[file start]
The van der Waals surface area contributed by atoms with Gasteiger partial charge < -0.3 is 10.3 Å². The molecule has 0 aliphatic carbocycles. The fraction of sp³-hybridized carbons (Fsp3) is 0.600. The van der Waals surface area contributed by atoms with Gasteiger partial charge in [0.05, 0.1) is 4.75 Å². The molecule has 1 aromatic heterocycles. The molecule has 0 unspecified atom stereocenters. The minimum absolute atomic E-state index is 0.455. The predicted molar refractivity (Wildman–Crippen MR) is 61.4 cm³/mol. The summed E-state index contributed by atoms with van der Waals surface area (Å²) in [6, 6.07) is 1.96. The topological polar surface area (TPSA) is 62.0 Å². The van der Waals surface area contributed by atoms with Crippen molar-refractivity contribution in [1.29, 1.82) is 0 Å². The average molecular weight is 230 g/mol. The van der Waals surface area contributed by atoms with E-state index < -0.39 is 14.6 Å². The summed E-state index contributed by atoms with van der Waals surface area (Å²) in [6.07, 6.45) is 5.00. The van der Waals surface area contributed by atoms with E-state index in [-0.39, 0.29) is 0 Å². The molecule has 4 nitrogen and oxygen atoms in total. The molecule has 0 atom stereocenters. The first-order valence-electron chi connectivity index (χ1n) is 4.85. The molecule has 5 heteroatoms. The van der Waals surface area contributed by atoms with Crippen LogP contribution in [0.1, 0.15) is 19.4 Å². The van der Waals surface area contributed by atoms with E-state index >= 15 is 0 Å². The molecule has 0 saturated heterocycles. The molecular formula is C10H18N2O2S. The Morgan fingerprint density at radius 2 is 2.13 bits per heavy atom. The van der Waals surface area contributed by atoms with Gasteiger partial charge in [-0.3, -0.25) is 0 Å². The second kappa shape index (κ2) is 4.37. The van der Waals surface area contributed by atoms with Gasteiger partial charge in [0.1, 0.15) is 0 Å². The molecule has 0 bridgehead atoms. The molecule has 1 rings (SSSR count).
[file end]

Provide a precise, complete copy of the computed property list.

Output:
The van der Waals surface area contributed by atoms with Gasteiger partial charge < -0.3 is 10.3 Å². The molecule has 0 aliphatic carbocycles. The fraction of sp³-hybridized carbons (Fsp3) is 0.600. The van der Waals surface area contributed by atoms with Gasteiger partial charge in [0.05, 0.1) is 4.75 Å². The molecule has 1 aromatic heterocycles. The molecule has 0 unspecified atom stereocenters. The minimum absolute atomic E-state index is 0.455. The predicted molar refractivity (Wildman–Crippen MR) is 61.4 cm³/mol. The summed E-state index contributed by atoms with van der Waals surface area (Å²) in [6, 6.07) is 1.96. The topological polar surface area (TPSA) is 62.0 Å². The van der Waals surface area contributed by atoms with Crippen molar-refractivity contribution in [1.29, 1.82) is 0 Å². The average molecular weight is 230 g/mol. The van der Waals surface area contributed by atoms with E-state index < -0.39 is 14.6 Å². The summed E-state index contributed by atoms with van der Waals surface area (Å²) in [6.07, 6.45) is 5.00. The van der Waals surface area contributed by atoms with E-state index in [-0.39, 0.29) is 0 Å². The molecule has 4 nitrogen and oxygen atoms in total. The molecule has 0 atom stereocenters. The first-order valence-electron chi connectivity index (χ1n) is 4.85. The molecule has 5 heteroatoms. The van der Waals surface area contributed by atoms with Crippen LogP contribution in [0.1, 0.15) is 19.4 Å². The van der Waals surface area contributed by atoms with E-state index >= 15 is 0 Å². The molecule has 0 saturated heterocycles. The molecular formula is C10H18N2O2S. The Morgan fingerprint density at radius 2 is 2.13 bits per heavy atom. The van der Waals surface area contributed by atoms with Gasteiger partial charge in [-0.3, -0.25) is 0 Å². The second kappa shape index (κ2) is 4.37. The van der Waals surface area contributed by atoms with Gasteiger partial charge in [0.1, 0.15) is 0 Å². The molecule has 0 bridgehead atoms. The molecule has 1 rings (SSSR count).